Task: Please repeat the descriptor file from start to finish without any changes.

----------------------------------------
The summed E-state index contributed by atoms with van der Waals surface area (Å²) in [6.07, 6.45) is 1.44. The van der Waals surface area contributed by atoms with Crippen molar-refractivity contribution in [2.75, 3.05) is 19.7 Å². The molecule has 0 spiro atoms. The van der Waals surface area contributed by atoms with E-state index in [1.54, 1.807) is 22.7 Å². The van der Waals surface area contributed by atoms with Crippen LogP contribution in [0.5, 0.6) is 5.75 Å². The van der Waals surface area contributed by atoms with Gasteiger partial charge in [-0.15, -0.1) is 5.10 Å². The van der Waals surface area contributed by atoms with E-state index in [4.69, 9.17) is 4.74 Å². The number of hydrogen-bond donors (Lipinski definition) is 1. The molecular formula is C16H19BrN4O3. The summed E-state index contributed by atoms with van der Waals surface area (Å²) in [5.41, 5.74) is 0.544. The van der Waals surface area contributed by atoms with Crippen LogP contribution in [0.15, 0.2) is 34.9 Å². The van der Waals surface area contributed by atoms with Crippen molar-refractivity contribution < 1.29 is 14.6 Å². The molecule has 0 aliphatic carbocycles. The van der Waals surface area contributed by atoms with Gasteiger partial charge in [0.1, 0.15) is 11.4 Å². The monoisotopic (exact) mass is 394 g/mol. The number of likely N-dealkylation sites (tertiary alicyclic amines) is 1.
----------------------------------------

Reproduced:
The summed E-state index contributed by atoms with van der Waals surface area (Å²) in [6.07, 6.45) is 1.44. The van der Waals surface area contributed by atoms with Crippen molar-refractivity contribution in [2.75, 3.05) is 19.7 Å². The molecule has 0 spiro atoms. The van der Waals surface area contributed by atoms with E-state index in [1.54, 1.807) is 22.7 Å². The van der Waals surface area contributed by atoms with Crippen LogP contribution in [0.5, 0.6) is 5.75 Å². The van der Waals surface area contributed by atoms with Gasteiger partial charge in [-0.15, -0.1) is 5.10 Å². The van der Waals surface area contributed by atoms with E-state index in [4.69, 9.17) is 4.74 Å². The number of hydrogen-bond donors (Lipinski definition) is 1. The molecular formula is C16H19BrN4O3. The summed E-state index contributed by atoms with van der Waals surface area (Å²) in [5.41, 5.74) is 0.544. The van der Waals surface area contributed by atoms with Crippen LogP contribution in [0.15, 0.2) is 34.9 Å². The van der Waals surface area contributed by atoms with Crippen molar-refractivity contribution < 1.29 is 14.6 Å². The molecule has 0 aliphatic carbocycles. The van der Waals surface area contributed by atoms with Gasteiger partial charge in [0.1, 0.15) is 11.4 Å². The monoisotopic (exact) mass is 394 g/mol. The number of likely N-dealkylation sites (tertiary alicyclic amines) is 1.